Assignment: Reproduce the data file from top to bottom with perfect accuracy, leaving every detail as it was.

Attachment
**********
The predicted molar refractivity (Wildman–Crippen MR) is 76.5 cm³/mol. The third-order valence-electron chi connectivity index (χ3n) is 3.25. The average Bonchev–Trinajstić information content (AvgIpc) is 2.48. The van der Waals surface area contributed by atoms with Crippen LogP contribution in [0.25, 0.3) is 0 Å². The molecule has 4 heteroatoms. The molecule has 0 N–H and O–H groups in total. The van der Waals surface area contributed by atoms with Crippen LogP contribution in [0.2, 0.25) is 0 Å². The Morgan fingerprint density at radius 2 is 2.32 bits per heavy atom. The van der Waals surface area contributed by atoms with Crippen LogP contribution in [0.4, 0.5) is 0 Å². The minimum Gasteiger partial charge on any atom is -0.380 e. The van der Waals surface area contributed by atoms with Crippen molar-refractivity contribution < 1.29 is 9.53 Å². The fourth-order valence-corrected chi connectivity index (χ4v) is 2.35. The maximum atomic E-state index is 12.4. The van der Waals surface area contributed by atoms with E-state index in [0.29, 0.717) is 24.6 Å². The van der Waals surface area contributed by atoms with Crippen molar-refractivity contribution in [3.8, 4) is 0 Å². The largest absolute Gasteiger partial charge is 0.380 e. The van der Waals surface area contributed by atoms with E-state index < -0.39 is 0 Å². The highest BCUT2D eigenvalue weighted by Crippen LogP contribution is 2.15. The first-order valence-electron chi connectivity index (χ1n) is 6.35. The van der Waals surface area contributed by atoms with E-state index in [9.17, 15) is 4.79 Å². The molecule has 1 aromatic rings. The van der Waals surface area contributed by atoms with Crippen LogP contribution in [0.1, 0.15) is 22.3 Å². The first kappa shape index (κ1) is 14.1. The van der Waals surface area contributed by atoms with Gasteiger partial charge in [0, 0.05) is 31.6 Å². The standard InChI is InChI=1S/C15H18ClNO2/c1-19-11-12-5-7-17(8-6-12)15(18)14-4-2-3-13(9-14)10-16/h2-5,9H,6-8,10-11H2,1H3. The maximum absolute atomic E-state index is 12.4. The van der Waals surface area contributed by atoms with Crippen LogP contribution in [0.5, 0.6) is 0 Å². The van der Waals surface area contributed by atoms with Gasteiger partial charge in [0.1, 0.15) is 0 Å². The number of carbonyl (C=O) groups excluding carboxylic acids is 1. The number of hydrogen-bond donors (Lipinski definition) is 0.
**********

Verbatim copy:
The predicted molar refractivity (Wildman–Crippen MR) is 76.5 cm³/mol. The third-order valence-electron chi connectivity index (χ3n) is 3.25. The average Bonchev–Trinajstić information content (AvgIpc) is 2.48. The van der Waals surface area contributed by atoms with Crippen LogP contribution in [0.25, 0.3) is 0 Å². The molecule has 4 heteroatoms. The molecule has 0 N–H and O–H groups in total. The van der Waals surface area contributed by atoms with Crippen LogP contribution in [0.2, 0.25) is 0 Å². The Morgan fingerprint density at radius 2 is 2.32 bits per heavy atom. The van der Waals surface area contributed by atoms with Crippen LogP contribution in [0.4, 0.5) is 0 Å². The minimum Gasteiger partial charge on any atom is -0.380 e. The van der Waals surface area contributed by atoms with Crippen molar-refractivity contribution < 1.29 is 9.53 Å². The fourth-order valence-corrected chi connectivity index (χ4v) is 2.35. The maximum atomic E-state index is 12.4. The van der Waals surface area contributed by atoms with E-state index in [0.29, 0.717) is 24.6 Å². The van der Waals surface area contributed by atoms with Crippen molar-refractivity contribution in [3.8, 4) is 0 Å². The largest absolute Gasteiger partial charge is 0.380 e. The van der Waals surface area contributed by atoms with E-state index < -0.39 is 0 Å². The highest BCUT2D eigenvalue weighted by Crippen LogP contribution is 2.15. The first-order valence-electron chi connectivity index (χ1n) is 6.35. The van der Waals surface area contributed by atoms with E-state index in [9.17, 15) is 4.79 Å². The molecule has 1 aromatic rings. The van der Waals surface area contributed by atoms with Crippen LogP contribution in [0.1, 0.15) is 22.3 Å². The first kappa shape index (κ1) is 14.1. The van der Waals surface area contributed by atoms with Gasteiger partial charge in [0, 0.05) is 31.6 Å². The standard InChI is InChI=1S/C15H18ClNO2/c1-19-11-12-5-7-17(8-6-12)15(18)14-4-2-3-13(9-14)10-16/h2-5,9H,6-8,10-11H2,1H3. The maximum absolute atomic E-state index is 12.4. The van der Waals surface area contributed by atoms with Crippen LogP contribution in [0.5, 0.6) is 0 Å². The van der Waals surface area contributed by atoms with Gasteiger partial charge in [0.1, 0.15) is 0 Å². The number of carbonyl (C=O) groups excluding carboxylic acids is 1. The number of hydrogen-bond donors (Lipinski definition) is 0.